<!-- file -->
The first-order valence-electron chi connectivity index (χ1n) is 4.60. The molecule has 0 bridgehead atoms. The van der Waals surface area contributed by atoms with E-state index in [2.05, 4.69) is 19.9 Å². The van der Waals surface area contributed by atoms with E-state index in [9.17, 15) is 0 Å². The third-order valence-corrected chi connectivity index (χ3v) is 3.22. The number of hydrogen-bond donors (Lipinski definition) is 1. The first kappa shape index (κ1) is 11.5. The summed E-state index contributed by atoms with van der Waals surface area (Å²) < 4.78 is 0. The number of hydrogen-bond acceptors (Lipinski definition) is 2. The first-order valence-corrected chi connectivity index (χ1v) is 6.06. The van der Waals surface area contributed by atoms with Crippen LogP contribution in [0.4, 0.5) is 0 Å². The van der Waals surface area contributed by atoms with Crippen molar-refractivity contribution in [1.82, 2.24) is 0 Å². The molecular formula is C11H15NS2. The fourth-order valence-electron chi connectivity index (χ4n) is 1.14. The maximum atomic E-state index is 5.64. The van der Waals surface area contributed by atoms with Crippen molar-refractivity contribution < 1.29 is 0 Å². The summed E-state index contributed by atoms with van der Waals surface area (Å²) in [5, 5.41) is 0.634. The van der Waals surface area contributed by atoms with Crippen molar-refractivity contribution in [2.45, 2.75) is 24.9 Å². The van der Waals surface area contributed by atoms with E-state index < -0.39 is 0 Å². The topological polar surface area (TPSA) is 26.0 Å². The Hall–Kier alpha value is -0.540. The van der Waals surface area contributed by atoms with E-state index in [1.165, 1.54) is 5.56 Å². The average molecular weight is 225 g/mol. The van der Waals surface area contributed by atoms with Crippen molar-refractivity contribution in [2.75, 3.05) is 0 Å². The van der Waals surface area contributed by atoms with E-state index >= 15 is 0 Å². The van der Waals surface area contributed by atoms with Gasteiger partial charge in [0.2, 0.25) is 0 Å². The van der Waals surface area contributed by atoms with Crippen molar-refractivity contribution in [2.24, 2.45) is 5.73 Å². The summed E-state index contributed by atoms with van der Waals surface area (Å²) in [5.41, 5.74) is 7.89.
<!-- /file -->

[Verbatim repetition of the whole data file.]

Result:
The first-order valence-electron chi connectivity index (χ1n) is 4.60. The molecule has 0 bridgehead atoms. The van der Waals surface area contributed by atoms with E-state index in [2.05, 4.69) is 19.9 Å². The van der Waals surface area contributed by atoms with E-state index in [9.17, 15) is 0 Å². The third-order valence-corrected chi connectivity index (χ3v) is 3.22. The number of hydrogen-bond donors (Lipinski definition) is 1. The first kappa shape index (κ1) is 11.5. The summed E-state index contributed by atoms with van der Waals surface area (Å²) < 4.78 is 0. The number of hydrogen-bond acceptors (Lipinski definition) is 2. The first-order valence-corrected chi connectivity index (χ1v) is 6.06. The van der Waals surface area contributed by atoms with Crippen LogP contribution in [0.4, 0.5) is 0 Å². The van der Waals surface area contributed by atoms with Crippen molar-refractivity contribution in [1.82, 2.24) is 0 Å². The molecular formula is C11H15NS2. The fourth-order valence-electron chi connectivity index (χ4n) is 1.14. The maximum atomic E-state index is 5.64. The van der Waals surface area contributed by atoms with Crippen molar-refractivity contribution < 1.29 is 0 Å². The summed E-state index contributed by atoms with van der Waals surface area (Å²) in [5, 5.41) is 0.634. The van der Waals surface area contributed by atoms with Crippen molar-refractivity contribution in [2.45, 2.75) is 24.9 Å². The van der Waals surface area contributed by atoms with E-state index < -0.39 is 0 Å². The topological polar surface area (TPSA) is 26.0 Å². The Hall–Kier alpha value is -0.540. The van der Waals surface area contributed by atoms with E-state index in [1.165, 1.54) is 5.56 Å². The average molecular weight is 225 g/mol. The van der Waals surface area contributed by atoms with Crippen molar-refractivity contribution in [2.75, 3.05) is 0 Å². The van der Waals surface area contributed by atoms with E-state index >= 15 is 0 Å². The van der Waals surface area contributed by atoms with Gasteiger partial charge in [0.2, 0.25) is 0 Å². The van der Waals surface area contributed by atoms with Crippen molar-refractivity contribution in [2.24, 2.45) is 5.73 Å². The summed E-state index contributed by atoms with van der Waals surface area (Å²) in [5.41, 5.74) is 7.89.